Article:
Harassment is a form of discrimination, and it’s important to remember that it’s not just limited to comments or conduct that are sexual in nature. Harassment can be anything that makes an employee feel uncomfortable at work.

What is victimisation?

Victimisation occurs when someone treats an employee less favourably than they would treat other employees because of a ‘protected act’.  Protected acts include:

  • Bringing a discrimination complaint against their employer.
  • Participating in an investigation into discrimination at work.
  • Making allegations of harassment against another employee (whether the allegation is true or false).
  • Taking any action as a result of having a protected characteristic such as asking for flexible working arrangements.

Although the less favourable treatment does not need to be related to a protected characteristic, this is often the case.

What is considered unfair treatment in the workplace

What is considered unfair treatment in the workplace?

Unfair treatment in the workplace occurs when an employer treats an employee unfairly and it is not discrimination or harassment. There is no definitive list of what counts as unfair treatment in the workplace, but some common examples include:

  • Being treated differently to other employees.
  • Being given less favourable work conditions than other employees.
  • Having your hours or shifts changed without warning.
  • Being denied training or development opportunities.
  • Being denied promotion or career progression opportunities.
  • An employee being overlooked for a promotion because they are friends with their manager.
  • An employer not providing their employees with proper equipment to do their jobs safely.
  • An employer dismissing an employee without following a fair process.

How to prevent discrimination at work

It’s important for all organisations and employers to take steps to ensure that employees are not discriminated against in the workplace. Harassment and unfair treatment in the workplace often occur because employees feel like they cannot speak up and say something.

Let’s take a look at some of the measures you can take as an employer to reduce the chances of discrimination occurring in the workplace.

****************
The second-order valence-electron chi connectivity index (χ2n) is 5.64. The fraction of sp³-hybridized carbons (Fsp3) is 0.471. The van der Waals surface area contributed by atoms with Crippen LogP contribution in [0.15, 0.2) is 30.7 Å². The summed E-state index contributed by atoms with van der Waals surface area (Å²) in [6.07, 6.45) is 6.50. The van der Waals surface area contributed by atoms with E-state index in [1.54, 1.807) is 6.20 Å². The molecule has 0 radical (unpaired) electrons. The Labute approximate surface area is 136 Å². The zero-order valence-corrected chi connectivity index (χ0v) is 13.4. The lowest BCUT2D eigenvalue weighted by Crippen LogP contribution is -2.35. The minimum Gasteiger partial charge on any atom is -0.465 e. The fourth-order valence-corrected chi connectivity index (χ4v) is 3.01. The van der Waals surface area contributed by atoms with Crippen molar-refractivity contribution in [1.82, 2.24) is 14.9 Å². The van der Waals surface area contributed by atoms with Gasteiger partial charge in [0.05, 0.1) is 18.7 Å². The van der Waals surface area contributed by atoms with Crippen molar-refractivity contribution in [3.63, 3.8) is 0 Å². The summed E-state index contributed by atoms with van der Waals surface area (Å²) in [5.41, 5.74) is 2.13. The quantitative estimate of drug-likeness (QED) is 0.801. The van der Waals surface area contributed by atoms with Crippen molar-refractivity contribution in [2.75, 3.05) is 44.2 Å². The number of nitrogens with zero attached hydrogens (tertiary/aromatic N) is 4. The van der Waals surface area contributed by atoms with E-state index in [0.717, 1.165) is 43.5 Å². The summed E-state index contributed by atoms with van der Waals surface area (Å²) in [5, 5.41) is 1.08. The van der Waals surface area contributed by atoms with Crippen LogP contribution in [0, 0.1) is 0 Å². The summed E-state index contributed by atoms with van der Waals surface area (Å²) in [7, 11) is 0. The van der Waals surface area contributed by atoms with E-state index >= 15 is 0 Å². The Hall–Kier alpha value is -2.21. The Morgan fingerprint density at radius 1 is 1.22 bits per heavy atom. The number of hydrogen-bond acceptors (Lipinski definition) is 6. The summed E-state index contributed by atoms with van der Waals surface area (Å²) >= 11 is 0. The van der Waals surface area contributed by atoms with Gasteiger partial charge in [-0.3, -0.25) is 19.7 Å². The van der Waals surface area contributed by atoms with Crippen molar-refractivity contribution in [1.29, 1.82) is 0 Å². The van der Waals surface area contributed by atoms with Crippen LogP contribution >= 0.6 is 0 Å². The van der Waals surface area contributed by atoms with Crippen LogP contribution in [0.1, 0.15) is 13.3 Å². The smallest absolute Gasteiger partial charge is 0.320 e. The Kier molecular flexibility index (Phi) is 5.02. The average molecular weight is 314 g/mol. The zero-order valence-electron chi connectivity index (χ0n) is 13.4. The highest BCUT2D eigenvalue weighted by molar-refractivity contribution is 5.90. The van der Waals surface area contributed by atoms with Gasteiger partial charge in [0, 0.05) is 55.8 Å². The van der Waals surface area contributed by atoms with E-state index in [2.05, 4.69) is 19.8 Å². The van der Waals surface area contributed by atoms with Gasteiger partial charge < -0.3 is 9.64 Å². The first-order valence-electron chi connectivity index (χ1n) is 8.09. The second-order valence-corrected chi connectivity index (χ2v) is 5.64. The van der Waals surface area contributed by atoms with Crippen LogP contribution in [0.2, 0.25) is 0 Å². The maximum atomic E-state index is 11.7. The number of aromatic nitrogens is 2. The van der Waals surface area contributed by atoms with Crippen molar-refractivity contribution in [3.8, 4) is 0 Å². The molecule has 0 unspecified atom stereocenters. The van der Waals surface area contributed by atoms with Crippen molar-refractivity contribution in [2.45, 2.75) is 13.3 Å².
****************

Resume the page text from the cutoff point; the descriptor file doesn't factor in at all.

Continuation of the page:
During the recruitment process

The recruitment process is a common time for discrimination to occur. Whether it’s looking unfavourably upon women who have children because the hiring manager thinks they may request flexible working arrangements, or whether they have an unconscious bias when it comes to race,  these issues should be addressed and actively prevented.

To ensure fairness and avoid discrimination during the recruitment process, you can:

  • Be clear about what you are looking for and make sure your advertisements do not direct candidates to apply only if they match a certain criteria (for example, ‘googled’ as part of their job application). This could deter those with the protected characteristic from applying.
  • Think about whether any unnecessary questions you ask during the recruitment process could be used to indirectly discriminate against certain candidates. For example, asking about an applicant’s marital status or number of children.
  • Make sure your selection criteria are job-related and necessary for the role.
  • Avoid making assumptions about an applicant’s abilities based on their protected characteristics. For example, if you assume that an applicant for a role within your organisation would be female, disabled or from an ethnic minority background because of the makeup of your workforce at the moment.

During your day-to-day working environment

Once you’ve hired your employees, you then need to ensure that the working environments remains free from discrimination. Here are a few steps you can take to prevent discrimination in the workplace:

  • Organise training to make employees aware of who is protected under the Equality Act 2010 and what constitutes as discrimination and harassment. This will help to create a culture where employees feel safe to speak up if they experience any discriminatory or harassing behaviour.
  • Encourage employees to report any incidents of discrimination or harassment that they experience or witness.
  • Make sure you have a clear grievance procedure in place which employees can access if they have any concerns.
  • Ensure that employees are aware of their contract and the terms and conditions of their employment. This will help to protect them from being dismissed without a fair process.